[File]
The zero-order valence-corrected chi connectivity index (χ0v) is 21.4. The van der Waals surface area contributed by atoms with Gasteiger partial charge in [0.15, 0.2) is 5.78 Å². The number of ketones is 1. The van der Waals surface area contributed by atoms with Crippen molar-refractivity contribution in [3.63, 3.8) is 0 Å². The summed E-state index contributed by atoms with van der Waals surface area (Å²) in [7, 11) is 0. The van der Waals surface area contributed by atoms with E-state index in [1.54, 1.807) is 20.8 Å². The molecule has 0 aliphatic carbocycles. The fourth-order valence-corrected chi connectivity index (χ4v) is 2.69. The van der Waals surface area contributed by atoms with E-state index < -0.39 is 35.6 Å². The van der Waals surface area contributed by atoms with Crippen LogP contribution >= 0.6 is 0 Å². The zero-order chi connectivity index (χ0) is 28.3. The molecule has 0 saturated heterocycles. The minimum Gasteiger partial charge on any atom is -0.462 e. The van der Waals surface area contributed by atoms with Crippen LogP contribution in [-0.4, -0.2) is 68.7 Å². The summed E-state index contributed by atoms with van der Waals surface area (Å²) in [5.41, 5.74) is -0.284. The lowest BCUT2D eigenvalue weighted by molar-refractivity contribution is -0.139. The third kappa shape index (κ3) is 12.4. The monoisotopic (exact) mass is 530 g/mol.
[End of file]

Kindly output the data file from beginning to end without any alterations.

The zero-order valence-corrected chi connectivity index (χ0v) is 21.4. The van der Waals surface area contributed by atoms with Gasteiger partial charge in [0.15, 0.2) is 5.78 Å². The number of ketones is 1. The van der Waals surface area contributed by atoms with Crippen molar-refractivity contribution in [3.63, 3.8) is 0 Å². The summed E-state index contributed by atoms with van der Waals surface area (Å²) in [7, 11) is 0. The van der Waals surface area contributed by atoms with E-state index in [1.54, 1.807) is 20.8 Å². The molecule has 0 aliphatic carbocycles. The fourth-order valence-corrected chi connectivity index (χ4v) is 2.69. The van der Waals surface area contributed by atoms with E-state index < -0.39 is 35.6 Å². The van der Waals surface area contributed by atoms with Crippen LogP contribution >= 0.6 is 0 Å². The zero-order chi connectivity index (χ0) is 28.3. The molecule has 0 saturated heterocycles. The minimum Gasteiger partial charge on any atom is -0.462 e. The van der Waals surface area contributed by atoms with Crippen LogP contribution in [-0.4, -0.2) is 68.7 Å². The summed E-state index contributed by atoms with van der Waals surface area (Å²) in [5.41, 5.74) is -0.284. The lowest BCUT2D eigenvalue weighted by molar-refractivity contribution is -0.139. The third kappa shape index (κ3) is 12.4. The monoisotopic (exact) mass is 530 g/mol.